Well, we’re in Williamsburg, VA this evening, visiting Janet’s parents, and we are getting ready to head to our favorite resort, the Greenbrier, tomorrow. We left home on Thursday, spent the evening in Charlottesville, Va. and then finished the trek to Williamsburg on Friday morning. It’s been great spending the week-end here, as aside from the family relationships, this is one of my favorite cities in America.
The first time I visited Williamsburg was in 1966, when my father and mother brought our family here under the pretense of a family vacation when in fact my father had to visit a contact; and he tried to bundle the two agendas into one trip – I guess it worked. I remember going to Colonial Williamsburg for the first time and how enthralled I was with the whole set-up. Several years ago, Janet and I drove down Route 60 and actually found the motel I stayed in more than 45 years ago with Mom and Dad.
Williamsburg has changed throughout the years, and there are outlet malls, and Christmas shops, a Yankee Candle store and many other things to do, in addition to the wonderful historic district itself. In fact, it’s also the home of William and Mary, one of the schools that I had been encouraged to attend when I was in high school. Now, looking back, I wish I had considered it; but I never really did. I didn’t think my folks could afford it and Northwestern University was my first choice. I actually got accepted at Northwestern, but I didn’t go there either. But that’s another story….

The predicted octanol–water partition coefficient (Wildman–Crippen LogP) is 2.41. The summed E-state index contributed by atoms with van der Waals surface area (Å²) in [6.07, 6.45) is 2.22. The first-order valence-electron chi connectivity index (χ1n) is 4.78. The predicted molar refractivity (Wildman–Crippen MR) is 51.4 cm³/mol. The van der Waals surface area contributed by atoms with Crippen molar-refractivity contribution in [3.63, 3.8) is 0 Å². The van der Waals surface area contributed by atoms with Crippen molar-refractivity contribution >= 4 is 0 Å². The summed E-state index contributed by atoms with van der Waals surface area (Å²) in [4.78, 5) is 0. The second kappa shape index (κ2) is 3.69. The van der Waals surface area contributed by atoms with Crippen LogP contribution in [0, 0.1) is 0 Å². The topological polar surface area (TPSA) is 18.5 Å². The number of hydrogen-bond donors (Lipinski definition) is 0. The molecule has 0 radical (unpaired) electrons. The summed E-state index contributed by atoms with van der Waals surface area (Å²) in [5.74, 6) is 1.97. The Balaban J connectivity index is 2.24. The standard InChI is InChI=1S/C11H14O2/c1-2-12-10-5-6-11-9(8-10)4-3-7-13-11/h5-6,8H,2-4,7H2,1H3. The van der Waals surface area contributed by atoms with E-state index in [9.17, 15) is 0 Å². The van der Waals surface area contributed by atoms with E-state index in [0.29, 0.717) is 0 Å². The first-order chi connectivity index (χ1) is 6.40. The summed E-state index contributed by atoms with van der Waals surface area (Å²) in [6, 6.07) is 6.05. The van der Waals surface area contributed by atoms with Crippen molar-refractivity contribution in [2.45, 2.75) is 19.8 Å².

One of the things that I have enjoyed throughout the years, in addition to Janet’s family, is the Williamsburg Community Chapel, the church that Janet and I always attend when we visit. We have watched it grow immensely over the years, and have been impressed with their God centered teaching and their intense love of people. We have enjoyed the teaching of the same senior pastor; and it was one of the first places, other than Grace Community Church, our home church, where we got involved in contemporary worship.
Anyway, we attended the 11:00 am service today and were treated to a wonderful message on the first eight verses of Acts. Apparently, the Chapel, as it is locally know, is dedicating the year to reaching beyond the physical walls of the church to promote missions work throughout the world. And when you really sit down and think about it, Jesus spent the 40 days following His resurrection and before His ascension, teaching the disciples about the Kingdom of God on earth. Now just think about that a minute. He taught His followers how to communicate the message and the method to use in delivering the Good News of the Kindgom of God. Of course, the message was one of everyone being able to have direct access to the God of the Universe, while enjoying the opportunity to accept the gift of eternal life as well. The method was what we refer to as the Great Commission – spreading the Gospel message to Jerusalem, Judea, Samaria and to the outermost reaches of the earth.